Conversations with officials from Mariner Health Care, owner of Valley View Manor, have yielded a definitive "no" to a plan by The Memorial Hospital to take over the senior citizens home before it closes its doors July 8.
In a hospital board of trustees meeting Wednesday night, hospital administrator Randy Phelps talked about his efforts to get in contact with officials at Mariner Health Care to discuss alternatives to the closure.
"I have to tell you the last two weeks have been some of the most frustrating of my life," Phelps said.
The communications between Phelps and a vice president of Mariner Health Care addressed whether there was a possibility of postponing the closure of Valley View Manor.
A Mariner official told Phelps that to keep the facility open would mean underwriting losses in excess of $100,000 a month, Phelps said.
The vice president also said that the senior citizens home would not stop discharging patients until a potential buyer had been found and a contract of sale had been signed.
Mariner Health Care officials have indicated that any money that is set aside to save Valley View Manor should be used to buy it after it closes down and "start over," Phelps said.
At issue was the fact that Mariner Health Care had assured Phelps
that all remaining 23 patients had a place to go once the building was shut down and that the health care company is paying the relocation costs.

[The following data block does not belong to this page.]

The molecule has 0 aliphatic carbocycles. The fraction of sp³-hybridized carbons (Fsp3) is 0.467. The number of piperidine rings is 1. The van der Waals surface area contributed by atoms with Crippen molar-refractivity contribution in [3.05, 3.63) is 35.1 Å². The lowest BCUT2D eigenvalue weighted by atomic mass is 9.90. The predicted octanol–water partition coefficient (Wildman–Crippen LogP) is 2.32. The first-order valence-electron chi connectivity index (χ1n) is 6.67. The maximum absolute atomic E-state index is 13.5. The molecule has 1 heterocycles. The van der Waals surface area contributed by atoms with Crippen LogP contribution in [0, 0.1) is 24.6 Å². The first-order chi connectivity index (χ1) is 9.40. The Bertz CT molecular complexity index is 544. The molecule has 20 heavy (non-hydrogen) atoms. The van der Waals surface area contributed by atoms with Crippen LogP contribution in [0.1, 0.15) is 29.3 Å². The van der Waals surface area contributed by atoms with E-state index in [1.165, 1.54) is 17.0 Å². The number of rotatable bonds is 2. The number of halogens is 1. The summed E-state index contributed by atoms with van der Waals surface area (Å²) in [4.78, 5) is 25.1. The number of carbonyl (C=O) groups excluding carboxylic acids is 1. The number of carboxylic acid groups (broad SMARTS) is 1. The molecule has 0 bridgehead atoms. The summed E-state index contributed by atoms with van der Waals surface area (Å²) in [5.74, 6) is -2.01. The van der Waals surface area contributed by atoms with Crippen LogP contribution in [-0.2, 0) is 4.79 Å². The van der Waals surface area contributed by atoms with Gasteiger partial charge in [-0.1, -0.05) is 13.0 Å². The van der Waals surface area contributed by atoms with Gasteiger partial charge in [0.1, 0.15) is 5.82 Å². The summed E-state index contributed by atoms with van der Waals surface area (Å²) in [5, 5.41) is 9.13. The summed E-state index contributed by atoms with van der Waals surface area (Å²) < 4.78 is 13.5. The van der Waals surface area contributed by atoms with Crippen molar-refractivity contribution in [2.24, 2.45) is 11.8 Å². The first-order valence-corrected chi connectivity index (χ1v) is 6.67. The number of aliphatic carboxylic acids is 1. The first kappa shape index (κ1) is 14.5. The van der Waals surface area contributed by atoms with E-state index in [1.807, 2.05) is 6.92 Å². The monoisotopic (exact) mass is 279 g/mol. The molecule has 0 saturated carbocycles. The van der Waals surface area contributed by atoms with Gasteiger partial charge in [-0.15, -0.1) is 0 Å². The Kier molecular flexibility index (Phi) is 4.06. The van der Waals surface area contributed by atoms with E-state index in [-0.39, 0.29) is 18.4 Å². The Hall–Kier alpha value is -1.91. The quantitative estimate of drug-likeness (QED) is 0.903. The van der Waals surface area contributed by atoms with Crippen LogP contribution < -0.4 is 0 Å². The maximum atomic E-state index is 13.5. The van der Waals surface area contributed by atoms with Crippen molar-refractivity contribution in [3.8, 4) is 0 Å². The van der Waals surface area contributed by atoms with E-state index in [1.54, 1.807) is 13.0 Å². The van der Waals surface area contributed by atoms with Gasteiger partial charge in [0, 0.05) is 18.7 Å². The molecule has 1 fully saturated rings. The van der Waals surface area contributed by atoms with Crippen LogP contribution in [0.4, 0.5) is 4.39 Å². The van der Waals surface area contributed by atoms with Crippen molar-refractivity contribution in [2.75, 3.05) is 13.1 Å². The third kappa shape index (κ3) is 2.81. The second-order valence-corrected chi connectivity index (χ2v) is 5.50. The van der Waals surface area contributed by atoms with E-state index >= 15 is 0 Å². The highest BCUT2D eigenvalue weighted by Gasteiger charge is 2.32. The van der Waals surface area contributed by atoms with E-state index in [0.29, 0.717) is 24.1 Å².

"I am amazed that within three weeks they have placed everyone," Phelps said.
But Craig resident Wes McStain, whose mother lives at Valley View Manor, said he was not aware of any such arrangements.
McStain said his mother moved into the facility three months ago.
"My question is, why did they accept her if they were closing down right away?" McStain asked. "The whole thing has been less than honorable"
Mariner Health Care is asking $500,000 for the building once the company closes it down.
"He sort of made it sound negotiable," Phelps said of the asking price.
The board agreed that it would want the property inspected before agreeing to any asking price.
The hospital board discussed how it would like to proceed and decided to try to get historical financial data from Mariner.
Members said even if they couldn't get that data, the hospital should try to reopen the facility.
Ideas that were brought up as possibilities for the new senior citizens home included:
- a non-profit organization
- adult day care
- assisted living community
- a respite care provider
The project would be a cooperative effort between the county, city and The Memorial Hospital.
The county has agreed to help start a new senior citizens home with the aid of $10,000 and Phelps said he had assurance from the state that they would give a grant of $20,000.
"I would like to see the community have some control in it," McStain said.
"If you are going to sustain it (a senior citizens home) through good and bad times, you have to have the community involved as an anchor," Phelps said.
Liz King is an intern with the Craig Daily Press. She can be reached at 824-7031 or email@example.com